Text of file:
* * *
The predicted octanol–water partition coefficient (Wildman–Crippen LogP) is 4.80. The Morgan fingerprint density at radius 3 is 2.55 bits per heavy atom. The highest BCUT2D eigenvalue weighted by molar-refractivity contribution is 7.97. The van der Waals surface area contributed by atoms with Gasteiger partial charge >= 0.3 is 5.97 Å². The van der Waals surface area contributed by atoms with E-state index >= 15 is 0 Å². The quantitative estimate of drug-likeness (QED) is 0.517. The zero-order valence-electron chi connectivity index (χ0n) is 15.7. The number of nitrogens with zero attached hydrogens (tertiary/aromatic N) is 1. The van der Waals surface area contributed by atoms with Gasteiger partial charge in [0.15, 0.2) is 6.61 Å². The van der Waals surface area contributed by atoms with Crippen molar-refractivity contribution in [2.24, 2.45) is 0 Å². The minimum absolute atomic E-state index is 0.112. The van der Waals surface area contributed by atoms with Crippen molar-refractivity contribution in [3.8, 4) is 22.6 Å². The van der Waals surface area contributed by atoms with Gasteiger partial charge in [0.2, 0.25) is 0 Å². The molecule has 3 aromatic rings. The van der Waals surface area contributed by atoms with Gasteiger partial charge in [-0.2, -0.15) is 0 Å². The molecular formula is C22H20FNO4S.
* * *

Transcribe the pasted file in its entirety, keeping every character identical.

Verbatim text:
The predicted octanol–water partition coefficient (Wildman–Crippen LogP) is 4.80. The Morgan fingerprint density at radius 3 is 2.55 bits per heavy atom. The highest BCUT2D eigenvalue weighted by molar-refractivity contribution is 7.97. The van der Waals surface area contributed by atoms with Gasteiger partial charge >= 0.3 is 5.97 Å². The van der Waals surface area contributed by atoms with E-state index >= 15 is 0 Å². The quantitative estimate of drug-likeness (QED) is 0.517. The zero-order valence-electron chi connectivity index (χ0n) is 15.7. The number of nitrogens with zero attached hydrogens (tertiary/aromatic N) is 1. The van der Waals surface area contributed by atoms with Gasteiger partial charge in [0.15, 0.2) is 6.61 Å². The van der Waals surface area contributed by atoms with Crippen molar-refractivity contribution in [2.24, 2.45) is 0 Å². The minimum absolute atomic E-state index is 0.112. The van der Waals surface area contributed by atoms with Crippen molar-refractivity contribution in [3.8, 4) is 22.6 Å². The van der Waals surface area contributed by atoms with Gasteiger partial charge in [0.2, 0.25) is 0 Å². The molecule has 3 aromatic rings. The van der Waals surface area contributed by atoms with Gasteiger partial charge in [-0.2, -0.15) is 0 Å². The molecular formula is C22H20FNO4S.